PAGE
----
foods and tobacco were stopped with a permanent disappearance of the colon and arthritic
discomforts. Little was said of this apparent anecdotal relationship for several years,
assuming a limited personal allergy. Eventually, others who were avoiding food
nightshades to control their arthritis began asking, "Why don't you do something about
this to help others?" Consequently, announcements were placed in the horticultural media;
these drew over 400 interested volunteers, most of whom reported various degrees of
success in controlling their arthritis. A book was published in 1977 [2] as (1) a possible
aid to other arthritics and (2) a survey of the literature of adverse effects of the Solanaceae;
and (3) as an attempt to recruit additional volunteers.

In 1979, a post-card-return survey of 2453 book holders was made [1] with 763 (30%)
volunteers responding: there was a 72.7% positive response to the "No Nightshades" Diet
(Table 1). The replies varied from a positive (44%) to a marked positive (28%) response:
immobile joints became mobile, and canes, walkers, and wheelchairs were discarded.
About 20% of the volunteers were judged as being not on the diet, based on indefinite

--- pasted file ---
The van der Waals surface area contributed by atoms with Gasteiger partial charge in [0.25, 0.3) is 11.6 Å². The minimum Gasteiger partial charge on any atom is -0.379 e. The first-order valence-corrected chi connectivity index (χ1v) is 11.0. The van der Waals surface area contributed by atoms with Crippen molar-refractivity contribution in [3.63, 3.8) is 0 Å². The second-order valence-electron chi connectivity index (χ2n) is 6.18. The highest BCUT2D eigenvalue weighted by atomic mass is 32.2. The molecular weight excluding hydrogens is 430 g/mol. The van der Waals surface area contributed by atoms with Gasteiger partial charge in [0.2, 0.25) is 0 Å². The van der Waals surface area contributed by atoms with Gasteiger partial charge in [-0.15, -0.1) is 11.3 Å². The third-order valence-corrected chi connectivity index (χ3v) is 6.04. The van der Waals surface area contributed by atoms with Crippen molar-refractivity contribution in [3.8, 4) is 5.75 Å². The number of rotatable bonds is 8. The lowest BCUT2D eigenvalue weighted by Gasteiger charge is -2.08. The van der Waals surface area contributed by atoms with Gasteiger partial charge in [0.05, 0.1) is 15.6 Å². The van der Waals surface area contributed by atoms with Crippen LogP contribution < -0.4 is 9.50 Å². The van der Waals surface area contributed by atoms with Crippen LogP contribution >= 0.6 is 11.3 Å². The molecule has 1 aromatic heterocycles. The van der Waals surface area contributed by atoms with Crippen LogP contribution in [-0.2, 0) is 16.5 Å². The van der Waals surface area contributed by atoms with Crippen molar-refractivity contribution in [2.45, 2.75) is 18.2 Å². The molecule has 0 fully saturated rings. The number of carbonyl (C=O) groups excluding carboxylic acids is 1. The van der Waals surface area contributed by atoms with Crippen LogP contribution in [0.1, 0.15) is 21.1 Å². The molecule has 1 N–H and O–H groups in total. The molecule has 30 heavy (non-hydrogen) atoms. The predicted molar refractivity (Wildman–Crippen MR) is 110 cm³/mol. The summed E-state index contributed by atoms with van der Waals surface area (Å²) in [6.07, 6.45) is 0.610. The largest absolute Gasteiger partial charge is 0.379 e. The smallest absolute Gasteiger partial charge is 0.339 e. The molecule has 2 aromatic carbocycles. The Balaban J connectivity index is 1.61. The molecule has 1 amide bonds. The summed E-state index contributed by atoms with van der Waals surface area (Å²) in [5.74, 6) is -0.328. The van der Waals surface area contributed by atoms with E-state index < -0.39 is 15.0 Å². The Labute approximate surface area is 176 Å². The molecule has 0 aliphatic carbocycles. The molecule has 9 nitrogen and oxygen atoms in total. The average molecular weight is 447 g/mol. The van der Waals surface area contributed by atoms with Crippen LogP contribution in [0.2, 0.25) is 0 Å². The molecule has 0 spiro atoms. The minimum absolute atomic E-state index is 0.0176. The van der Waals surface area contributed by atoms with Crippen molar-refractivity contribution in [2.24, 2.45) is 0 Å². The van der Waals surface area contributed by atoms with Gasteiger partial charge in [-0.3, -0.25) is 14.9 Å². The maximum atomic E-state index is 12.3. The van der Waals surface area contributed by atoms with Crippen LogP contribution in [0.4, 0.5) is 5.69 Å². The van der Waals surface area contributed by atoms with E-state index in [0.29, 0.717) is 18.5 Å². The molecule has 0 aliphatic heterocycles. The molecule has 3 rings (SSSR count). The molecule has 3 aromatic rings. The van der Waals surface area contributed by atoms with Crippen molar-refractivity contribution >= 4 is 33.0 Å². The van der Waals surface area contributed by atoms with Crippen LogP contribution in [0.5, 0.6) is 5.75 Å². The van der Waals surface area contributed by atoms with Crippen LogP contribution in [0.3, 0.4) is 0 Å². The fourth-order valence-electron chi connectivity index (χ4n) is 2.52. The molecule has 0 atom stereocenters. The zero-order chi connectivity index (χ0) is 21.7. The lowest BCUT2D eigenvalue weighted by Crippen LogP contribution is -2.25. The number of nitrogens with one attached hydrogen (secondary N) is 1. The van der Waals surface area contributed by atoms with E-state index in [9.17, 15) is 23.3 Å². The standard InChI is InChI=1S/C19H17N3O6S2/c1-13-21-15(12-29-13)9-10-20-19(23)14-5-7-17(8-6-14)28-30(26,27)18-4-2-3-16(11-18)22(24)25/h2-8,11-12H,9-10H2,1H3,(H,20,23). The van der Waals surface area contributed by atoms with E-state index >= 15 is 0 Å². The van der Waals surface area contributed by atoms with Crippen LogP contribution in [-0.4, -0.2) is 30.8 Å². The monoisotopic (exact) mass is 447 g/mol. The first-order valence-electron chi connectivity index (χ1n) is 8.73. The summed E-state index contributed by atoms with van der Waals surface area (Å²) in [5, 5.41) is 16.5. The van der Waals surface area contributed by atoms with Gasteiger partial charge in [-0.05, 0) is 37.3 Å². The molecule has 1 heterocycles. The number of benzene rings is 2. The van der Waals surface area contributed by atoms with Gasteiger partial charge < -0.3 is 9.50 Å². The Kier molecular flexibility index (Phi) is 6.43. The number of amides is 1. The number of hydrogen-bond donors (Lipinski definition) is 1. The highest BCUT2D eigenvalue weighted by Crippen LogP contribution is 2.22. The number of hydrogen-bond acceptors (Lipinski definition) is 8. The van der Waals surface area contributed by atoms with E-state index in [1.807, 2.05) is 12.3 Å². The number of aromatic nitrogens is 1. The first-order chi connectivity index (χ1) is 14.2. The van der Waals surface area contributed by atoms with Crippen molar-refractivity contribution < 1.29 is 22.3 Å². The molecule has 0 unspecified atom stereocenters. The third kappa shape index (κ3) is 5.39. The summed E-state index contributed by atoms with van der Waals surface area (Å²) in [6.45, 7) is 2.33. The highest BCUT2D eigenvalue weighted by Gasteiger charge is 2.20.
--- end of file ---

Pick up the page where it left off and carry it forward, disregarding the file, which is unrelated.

replies, not fully understanding the diet, or inability to avoid completely the addicting
foods and/or tobacco. There were 7.5% negative replies.

In 1985-1986, another survey was made of over 5000 new book (1981) holders with a
detailed 4-page questionnaire that drew only 434 (8.6%) replies, but did provide broader
information [10]. The survey of over 5000 new diet book (1981) holders canvassed
provided the following information:

      Of the 5000 readers canvassed, 434 returned a questionnaire (8.6%);
      Arthritis had been diagnosed by a physician in 85% of respondents;
      79% had been treated with drugs, with 80% receiving some degree of temporary
      52% indicated they were rigidly on the diet, 48% had "slipped" occasionally;
      Rigidly on the diet, 94% had complete or substantial relief from symptoms;
      Of dieters with an occasional "slip" 50% had complete or substantial relief;
      Overall, 68% had complete or substantial relief
      Tobacco inquiry was inadvertently omitted from questionnaire, which could have
       had some impact on data.

While 68% received various degrees of relief from arthritic symptoms vs. 72% in the first
survey, it was found that physicians had diagnosed arthritis in 85% of the volunteers. Of
the 52% rigidly on the diet, 94% reported complete or substantial relief. Of the 48% who
"slipped" occasionally and partook of a nightshade, 50% reported complete or substantial
relief from arthritic symptoms.

Sherman [11] circulated a detailed questionnaire in the late 1970's to over 3000 arthritis
sufferers who were trying to avoid the nightshades in their diet [11]. Only 290 replied
(9.7%). They varied in age from 20s to 80s and were suffering from different kinds of
arthritis. Twelve percent reported no response. About 87% reported positive response.
Fifteen percent reported over 85% recovery. Major reductions were experienced in pain,
joint tenderness, and muscle spasms, with appreciable gains in motion and endurance.
While the total number of volunteers replying to these questionnaires was over 1400, the
percentage of replies of people contacted was generally low. One reason for a low